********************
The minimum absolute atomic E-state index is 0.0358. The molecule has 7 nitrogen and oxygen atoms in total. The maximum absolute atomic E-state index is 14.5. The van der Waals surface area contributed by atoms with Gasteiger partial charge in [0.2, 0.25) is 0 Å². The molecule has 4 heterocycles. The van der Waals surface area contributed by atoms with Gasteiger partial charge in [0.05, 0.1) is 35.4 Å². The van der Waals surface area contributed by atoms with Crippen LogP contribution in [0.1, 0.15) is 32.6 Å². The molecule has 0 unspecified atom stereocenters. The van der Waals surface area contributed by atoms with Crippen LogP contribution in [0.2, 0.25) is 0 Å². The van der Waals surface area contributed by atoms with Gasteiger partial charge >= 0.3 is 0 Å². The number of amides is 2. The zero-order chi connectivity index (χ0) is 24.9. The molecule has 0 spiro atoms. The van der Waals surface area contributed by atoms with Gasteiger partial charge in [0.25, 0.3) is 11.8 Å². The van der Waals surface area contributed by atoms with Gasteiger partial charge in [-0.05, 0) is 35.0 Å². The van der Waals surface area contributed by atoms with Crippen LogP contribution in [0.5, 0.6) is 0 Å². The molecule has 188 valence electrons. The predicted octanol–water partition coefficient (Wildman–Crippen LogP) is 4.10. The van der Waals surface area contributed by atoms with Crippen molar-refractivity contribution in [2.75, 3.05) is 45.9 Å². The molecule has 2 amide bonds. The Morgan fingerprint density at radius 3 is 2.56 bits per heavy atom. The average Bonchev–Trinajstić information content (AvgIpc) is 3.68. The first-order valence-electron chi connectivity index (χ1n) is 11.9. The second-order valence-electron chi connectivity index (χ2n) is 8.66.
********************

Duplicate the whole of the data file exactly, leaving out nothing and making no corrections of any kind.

The minimum absolute atomic E-state index is 0.0358. The molecule has 7 nitrogen and oxygen atoms in total. The maximum absolute atomic E-state index is 14.5. The van der Waals surface area contributed by atoms with Gasteiger partial charge in [0.2, 0.25) is 0 Å². The molecule has 4 heterocycles. The van der Waals surface area contributed by atoms with Gasteiger partial charge in [0.05, 0.1) is 35.4 Å². The van der Waals surface area contributed by atoms with Crippen LogP contribution in [0.1, 0.15) is 32.6 Å². The molecule has 0 unspecified atom stereocenters. The van der Waals surface area contributed by atoms with Crippen LogP contribution in [0.2, 0.25) is 0 Å². The van der Waals surface area contributed by atoms with Gasteiger partial charge >= 0.3 is 0 Å². The number of amides is 2. The zero-order chi connectivity index (χ0) is 24.9. The molecule has 0 spiro atoms. The van der Waals surface area contributed by atoms with Gasteiger partial charge in [0.25, 0.3) is 11.8 Å². The van der Waals surface area contributed by atoms with Gasteiger partial charge in [-0.05, 0) is 35.0 Å². The van der Waals surface area contributed by atoms with Crippen LogP contribution in [0.5, 0.6) is 0 Å². The molecule has 188 valence electrons. The predicted octanol–water partition coefficient (Wildman–Crippen LogP) is 4.10. The van der Waals surface area contributed by atoms with Crippen molar-refractivity contribution in [2.75, 3.05) is 45.9 Å². The molecule has 2 amide bonds. The Morgan fingerprint density at radius 3 is 2.56 bits per heavy atom. The average Bonchev–Trinajstić information content (AvgIpc) is 3.68. The first-order valence-electron chi connectivity index (χ1n) is 11.9. The second-order valence-electron chi connectivity index (χ2n) is 8.66.